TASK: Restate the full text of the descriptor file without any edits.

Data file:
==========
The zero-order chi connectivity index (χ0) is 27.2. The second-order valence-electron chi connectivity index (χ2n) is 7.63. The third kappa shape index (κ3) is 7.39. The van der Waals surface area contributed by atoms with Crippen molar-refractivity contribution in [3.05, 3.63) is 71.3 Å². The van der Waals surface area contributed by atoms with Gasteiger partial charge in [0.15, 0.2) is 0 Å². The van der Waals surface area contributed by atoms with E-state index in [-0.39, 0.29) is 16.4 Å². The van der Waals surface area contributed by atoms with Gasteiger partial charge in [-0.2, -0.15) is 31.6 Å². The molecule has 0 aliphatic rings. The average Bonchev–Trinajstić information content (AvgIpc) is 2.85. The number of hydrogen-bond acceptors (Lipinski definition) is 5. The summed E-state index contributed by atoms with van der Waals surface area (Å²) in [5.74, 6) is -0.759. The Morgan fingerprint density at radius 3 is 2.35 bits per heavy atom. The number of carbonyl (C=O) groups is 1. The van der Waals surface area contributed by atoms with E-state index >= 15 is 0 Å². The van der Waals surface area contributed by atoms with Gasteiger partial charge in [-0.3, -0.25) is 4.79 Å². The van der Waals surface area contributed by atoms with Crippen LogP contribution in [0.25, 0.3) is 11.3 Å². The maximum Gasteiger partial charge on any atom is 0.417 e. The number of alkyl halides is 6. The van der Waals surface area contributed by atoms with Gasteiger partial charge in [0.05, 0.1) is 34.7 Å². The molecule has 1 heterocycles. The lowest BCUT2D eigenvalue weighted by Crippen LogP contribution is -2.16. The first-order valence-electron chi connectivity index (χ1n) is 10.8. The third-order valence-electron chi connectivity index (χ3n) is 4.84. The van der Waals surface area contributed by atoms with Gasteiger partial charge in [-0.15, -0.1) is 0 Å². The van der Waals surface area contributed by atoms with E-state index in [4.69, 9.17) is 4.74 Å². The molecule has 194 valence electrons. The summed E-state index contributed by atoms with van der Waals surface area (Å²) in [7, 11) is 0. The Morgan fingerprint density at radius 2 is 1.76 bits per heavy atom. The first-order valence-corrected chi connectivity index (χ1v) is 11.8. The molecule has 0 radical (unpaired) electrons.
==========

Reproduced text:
The zero-order chi connectivity index (χ0) is 27.2. The second-order valence-electron chi connectivity index (χ2n) is 7.63. The third kappa shape index (κ3) is 7.39. The van der Waals surface area contributed by atoms with Crippen molar-refractivity contribution in [3.05, 3.63) is 71.3 Å². The van der Waals surface area contributed by atoms with Gasteiger partial charge in [0.15, 0.2) is 0 Å². The van der Waals surface area contributed by atoms with E-state index in [-0.39, 0.29) is 16.4 Å². The van der Waals surface area contributed by atoms with Gasteiger partial charge in [-0.2, -0.15) is 31.6 Å². The molecule has 0 aliphatic rings. The average Bonchev–Trinajstić information content (AvgIpc) is 2.85. The number of hydrogen-bond acceptors (Lipinski definition) is 5. The summed E-state index contributed by atoms with van der Waals surface area (Å²) in [5.74, 6) is -0.759. The Morgan fingerprint density at radius 3 is 2.35 bits per heavy atom. The number of carbonyl (C=O) groups is 1. The van der Waals surface area contributed by atoms with E-state index >= 15 is 0 Å². The van der Waals surface area contributed by atoms with Gasteiger partial charge in [-0.3, -0.25) is 4.79 Å². The van der Waals surface area contributed by atoms with Crippen LogP contribution in [0.25, 0.3) is 11.3 Å². The maximum Gasteiger partial charge on any atom is 0.417 e. The number of alkyl halides is 6. The van der Waals surface area contributed by atoms with Gasteiger partial charge in [0.05, 0.1) is 34.7 Å². The molecule has 1 heterocycles. The lowest BCUT2D eigenvalue weighted by Crippen LogP contribution is -2.16. The first-order valence-electron chi connectivity index (χ1n) is 10.8. The third-order valence-electron chi connectivity index (χ3n) is 4.84. The van der Waals surface area contributed by atoms with Gasteiger partial charge in [-0.15, -0.1) is 0 Å². The van der Waals surface area contributed by atoms with E-state index in [4.69, 9.17) is 4.74 Å². The molecule has 194 valence electrons. The summed E-state index contributed by atoms with van der Waals surface area (Å²) in [7, 11) is 0. The Morgan fingerprint density at radius 2 is 1.76 bits per heavy atom. The first-order valence-corrected chi connectivity index (χ1v) is 11.8. The molecule has 0 radical (unpaired) electrons.